Linebackers
Lawrence Timmons was all over the field leading the team in tackles in defensing to passes (how about picking one off?)  Jarvis Jones was next in tackles, but still has yet to register a sack. LaMarr Woodley spent plenty of time behind the line of scrimmage. Vince Williams and Kion Wilson are both playing with a passion that says they want to stay there. A good performance, but something broke down on the 55 yard play, which hurt. Grade: B-

Secondary 
Troy Polamalu played a strong game and destroy a play with a brilliant tackle behind the line of scrimmage. Willam Gay also played well. Ike Taylor had a strong game, but let Brandon Marshall get ahead of him on a key conversion. Likewise the unit must shoulder some responsibility for the 55 yard run. Robert Golden did not shy from Jay Cutler’s challenge, but Culter made one hell of a play. Once again, no turnovers. This has to change. Grade:  C+

Special Teams
Felix Jones did well on two kick returns. Brown’s punt returning was a non-factor. Shaun Suisham was 3-3 but his kickoffs were short, although that might have been by design. There were a couple of penalties and forgotten in the roughing the kicker penalty on Zoltan Mesko that sparked the rally is the fact that the defender was untouched. Polamalu’s blocked extra point was meaningless, but nice to see nonetheless. A mixed bag on special teams. Grade:  C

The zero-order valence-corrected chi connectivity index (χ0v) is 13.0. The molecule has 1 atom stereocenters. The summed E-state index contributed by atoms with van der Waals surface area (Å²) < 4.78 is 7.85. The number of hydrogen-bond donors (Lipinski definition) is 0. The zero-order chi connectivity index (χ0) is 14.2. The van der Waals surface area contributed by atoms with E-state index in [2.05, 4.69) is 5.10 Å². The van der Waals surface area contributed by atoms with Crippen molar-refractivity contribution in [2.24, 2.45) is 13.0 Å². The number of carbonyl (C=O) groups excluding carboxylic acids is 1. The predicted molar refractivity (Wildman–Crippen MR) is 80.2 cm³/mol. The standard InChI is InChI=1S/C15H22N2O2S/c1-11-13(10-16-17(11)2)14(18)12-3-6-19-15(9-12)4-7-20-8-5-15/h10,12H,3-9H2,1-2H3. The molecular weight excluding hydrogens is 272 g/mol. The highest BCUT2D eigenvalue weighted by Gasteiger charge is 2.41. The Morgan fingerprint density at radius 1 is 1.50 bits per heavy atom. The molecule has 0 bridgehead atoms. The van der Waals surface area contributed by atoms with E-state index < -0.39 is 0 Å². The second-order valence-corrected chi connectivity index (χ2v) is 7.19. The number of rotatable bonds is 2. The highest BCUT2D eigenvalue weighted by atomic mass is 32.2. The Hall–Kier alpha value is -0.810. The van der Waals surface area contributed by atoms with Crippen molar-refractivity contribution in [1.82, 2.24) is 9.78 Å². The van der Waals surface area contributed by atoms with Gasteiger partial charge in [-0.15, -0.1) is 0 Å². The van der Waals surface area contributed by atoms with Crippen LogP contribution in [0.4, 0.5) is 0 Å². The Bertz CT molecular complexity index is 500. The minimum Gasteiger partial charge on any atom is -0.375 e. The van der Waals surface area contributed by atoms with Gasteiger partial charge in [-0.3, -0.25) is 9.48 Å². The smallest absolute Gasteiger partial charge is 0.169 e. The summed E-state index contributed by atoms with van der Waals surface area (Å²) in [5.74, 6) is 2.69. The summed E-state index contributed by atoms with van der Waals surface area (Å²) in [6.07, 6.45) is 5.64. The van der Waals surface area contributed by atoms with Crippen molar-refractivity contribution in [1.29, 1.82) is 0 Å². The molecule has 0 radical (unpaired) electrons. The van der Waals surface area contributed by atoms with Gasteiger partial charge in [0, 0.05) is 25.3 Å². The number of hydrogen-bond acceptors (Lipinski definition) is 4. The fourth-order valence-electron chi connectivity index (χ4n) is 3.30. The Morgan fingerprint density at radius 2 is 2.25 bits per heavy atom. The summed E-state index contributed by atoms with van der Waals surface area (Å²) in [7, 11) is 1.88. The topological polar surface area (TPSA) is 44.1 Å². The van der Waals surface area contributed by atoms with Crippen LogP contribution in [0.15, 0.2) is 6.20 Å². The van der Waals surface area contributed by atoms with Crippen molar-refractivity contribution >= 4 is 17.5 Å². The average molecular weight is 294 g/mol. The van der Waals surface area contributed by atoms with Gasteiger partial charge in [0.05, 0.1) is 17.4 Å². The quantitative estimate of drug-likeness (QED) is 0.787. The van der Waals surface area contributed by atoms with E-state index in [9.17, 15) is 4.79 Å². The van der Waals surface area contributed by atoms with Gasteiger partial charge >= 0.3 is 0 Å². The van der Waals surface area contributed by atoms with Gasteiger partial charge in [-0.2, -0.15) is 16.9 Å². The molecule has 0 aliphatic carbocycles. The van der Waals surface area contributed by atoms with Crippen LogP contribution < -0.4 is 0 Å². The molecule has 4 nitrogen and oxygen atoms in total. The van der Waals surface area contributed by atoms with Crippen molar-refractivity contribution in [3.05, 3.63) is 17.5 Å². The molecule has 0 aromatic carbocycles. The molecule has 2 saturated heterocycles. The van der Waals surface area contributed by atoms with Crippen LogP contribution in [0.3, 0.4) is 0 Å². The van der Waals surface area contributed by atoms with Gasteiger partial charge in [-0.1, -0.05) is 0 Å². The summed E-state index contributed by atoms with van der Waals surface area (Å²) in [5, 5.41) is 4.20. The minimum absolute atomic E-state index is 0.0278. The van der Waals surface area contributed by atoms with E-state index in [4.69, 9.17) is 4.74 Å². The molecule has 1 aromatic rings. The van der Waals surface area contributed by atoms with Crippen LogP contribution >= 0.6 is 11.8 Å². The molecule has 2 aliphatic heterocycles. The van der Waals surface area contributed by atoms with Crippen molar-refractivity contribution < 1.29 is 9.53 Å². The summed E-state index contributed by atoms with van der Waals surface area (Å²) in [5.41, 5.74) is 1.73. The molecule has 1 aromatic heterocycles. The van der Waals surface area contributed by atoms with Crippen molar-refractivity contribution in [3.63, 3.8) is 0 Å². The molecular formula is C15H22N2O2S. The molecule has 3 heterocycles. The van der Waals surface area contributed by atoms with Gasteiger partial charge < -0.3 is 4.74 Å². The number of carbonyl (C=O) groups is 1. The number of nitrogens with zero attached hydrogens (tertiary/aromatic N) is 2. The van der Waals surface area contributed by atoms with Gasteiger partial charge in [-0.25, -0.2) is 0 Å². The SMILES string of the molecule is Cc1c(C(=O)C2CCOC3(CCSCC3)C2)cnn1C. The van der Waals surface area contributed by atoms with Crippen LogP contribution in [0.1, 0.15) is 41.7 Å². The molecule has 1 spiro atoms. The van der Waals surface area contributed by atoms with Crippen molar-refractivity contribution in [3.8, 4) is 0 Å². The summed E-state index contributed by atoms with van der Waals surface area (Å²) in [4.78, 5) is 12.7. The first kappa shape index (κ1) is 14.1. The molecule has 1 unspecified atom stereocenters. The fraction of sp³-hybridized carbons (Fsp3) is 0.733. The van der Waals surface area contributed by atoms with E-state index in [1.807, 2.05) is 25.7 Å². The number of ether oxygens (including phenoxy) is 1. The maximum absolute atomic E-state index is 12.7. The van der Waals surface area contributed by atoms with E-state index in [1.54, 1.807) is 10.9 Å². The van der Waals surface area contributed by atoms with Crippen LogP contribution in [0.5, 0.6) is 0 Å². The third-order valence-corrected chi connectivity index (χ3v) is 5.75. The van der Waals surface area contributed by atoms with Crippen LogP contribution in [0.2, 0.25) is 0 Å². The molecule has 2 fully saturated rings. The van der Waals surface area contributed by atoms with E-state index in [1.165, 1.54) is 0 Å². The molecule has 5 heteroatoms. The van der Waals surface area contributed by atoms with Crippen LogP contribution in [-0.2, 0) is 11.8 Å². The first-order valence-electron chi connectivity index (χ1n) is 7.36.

Coaching
Dick LeBeau’s game plan and play calling was solid. Todd Haley, Steelers Nation’s latest whipping boy, saw his offense nearly double that of the Bears. And while you can fault the coaches for ruining continuity on the offensive line, these tackles cannot be allowed to take comfort in their level of play.

While Mike Tomlin will ultimately be judged on W’s and L’s, and he doesn’t have anything in the W column almost 25% of the way in, his team was down 23-3 and fought back valiantly, showing that he maintains control of the team. Is it really the coach’s fault when his quarterback develops and acute case of butter fingers? For one week at least Tomlin gets a pass on this front. He and his coaches were “above the line.” Grade: C

Unsung Hero